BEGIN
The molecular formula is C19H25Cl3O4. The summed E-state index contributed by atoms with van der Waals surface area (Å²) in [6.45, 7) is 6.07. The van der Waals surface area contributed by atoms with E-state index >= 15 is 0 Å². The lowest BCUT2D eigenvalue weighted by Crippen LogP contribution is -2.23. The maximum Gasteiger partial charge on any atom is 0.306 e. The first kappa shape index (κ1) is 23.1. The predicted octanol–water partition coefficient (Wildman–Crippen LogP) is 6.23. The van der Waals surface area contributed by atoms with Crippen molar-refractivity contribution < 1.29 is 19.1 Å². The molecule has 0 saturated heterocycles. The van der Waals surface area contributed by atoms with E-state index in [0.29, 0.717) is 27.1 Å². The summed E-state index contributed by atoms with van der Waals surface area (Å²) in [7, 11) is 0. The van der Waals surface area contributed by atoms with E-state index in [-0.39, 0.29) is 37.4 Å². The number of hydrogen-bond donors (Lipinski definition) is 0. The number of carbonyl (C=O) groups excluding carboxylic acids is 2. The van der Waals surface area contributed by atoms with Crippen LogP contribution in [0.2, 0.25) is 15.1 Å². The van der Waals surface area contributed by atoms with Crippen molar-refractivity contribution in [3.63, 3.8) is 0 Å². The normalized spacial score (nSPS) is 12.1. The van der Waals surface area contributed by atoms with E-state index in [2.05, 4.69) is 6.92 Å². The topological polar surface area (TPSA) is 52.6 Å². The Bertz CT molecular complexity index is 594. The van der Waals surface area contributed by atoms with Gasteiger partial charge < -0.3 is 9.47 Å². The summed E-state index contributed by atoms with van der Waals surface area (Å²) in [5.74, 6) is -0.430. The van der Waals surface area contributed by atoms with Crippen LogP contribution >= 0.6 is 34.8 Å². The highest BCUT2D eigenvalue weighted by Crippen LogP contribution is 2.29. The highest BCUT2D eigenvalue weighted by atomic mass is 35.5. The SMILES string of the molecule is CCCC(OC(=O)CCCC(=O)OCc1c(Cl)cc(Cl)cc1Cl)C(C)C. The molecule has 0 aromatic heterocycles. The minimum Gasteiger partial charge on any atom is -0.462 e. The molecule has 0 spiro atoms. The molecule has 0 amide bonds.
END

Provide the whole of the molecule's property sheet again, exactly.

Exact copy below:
The molecular formula is C19H25Cl3O4. The summed E-state index contributed by atoms with van der Waals surface area (Å²) in [6.45, 7) is 6.07. The van der Waals surface area contributed by atoms with E-state index >= 15 is 0 Å². The lowest BCUT2D eigenvalue weighted by Crippen LogP contribution is -2.23. The maximum Gasteiger partial charge on any atom is 0.306 e. The first kappa shape index (κ1) is 23.1. The predicted octanol–water partition coefficient (Wildman–Crippen LogP) is 6.23. The van der Waals surface area contributed by atoms with Crippen molar-refractivity contribution < 1.29 is 19.1 Å². The molecule has 0 saturated heterocycles. The van der Waals surface area contributed by atoms with E-state index in [0.29, 0.717) is 27.1 Å². The summed E-state index contributed by atoms with van der Waals surface area (Å²) in [7, 11) is 0. The van der Waals surface area contributed by atoms with E-state index in [-0.39, 0.29) is 37.4 Å². The number of hydrogen-bond donors (Lipinski definition) is 0. The number of carbonyl (C=O) groups excluding carboxylic acids is 2. The van der Waals surface area contributed by atoms with Crippen LogP contribution in [0.2, 0.25) is 15.1 Å². The van der Waals surface area contributed by atoms with Crippen molar-refractivity contribution in [3.63, 3.8) is 0 Å². The normalized spacial score (nSPS) is 12.1. The van der Waals surface area contributed by atoms with E-state index in [2.05, 4.69) is 6.92 Å². The topological polar surface area (TPSA) is 52.6 Å². The Bertz CT molecular complexity index is 594. The van der Waals surface area contributed by atoms with Gasteiger partial charge < -0.3 is 9.47 Å². The summed E-state index contributed by atoms with van der Waals surface area (Å²) in [5.74, 6) is -0.430. The van der Waals surface area contributed by atoms with Crippen LogP contribution >= 0.6 is 34.8 Å². The highest BCUT2D eigenvalue weighted by Crippen LogP contribution is 2.29. The highest BCUT2D eigenvalue weighted by atomic mass is 35.5. The SMILES string of the molecule is CCCC(OC(=O)CCCC(=O)OCc1c(Cl)cc(Cl)cc1Cl)C(C)C. The molecule has 0 aromatic heterocycles. The minimum Gasteiger partial charge on any atom is -0.462 e. The molecule has 0 spiro atoms. The molecule has 0 amide bonds.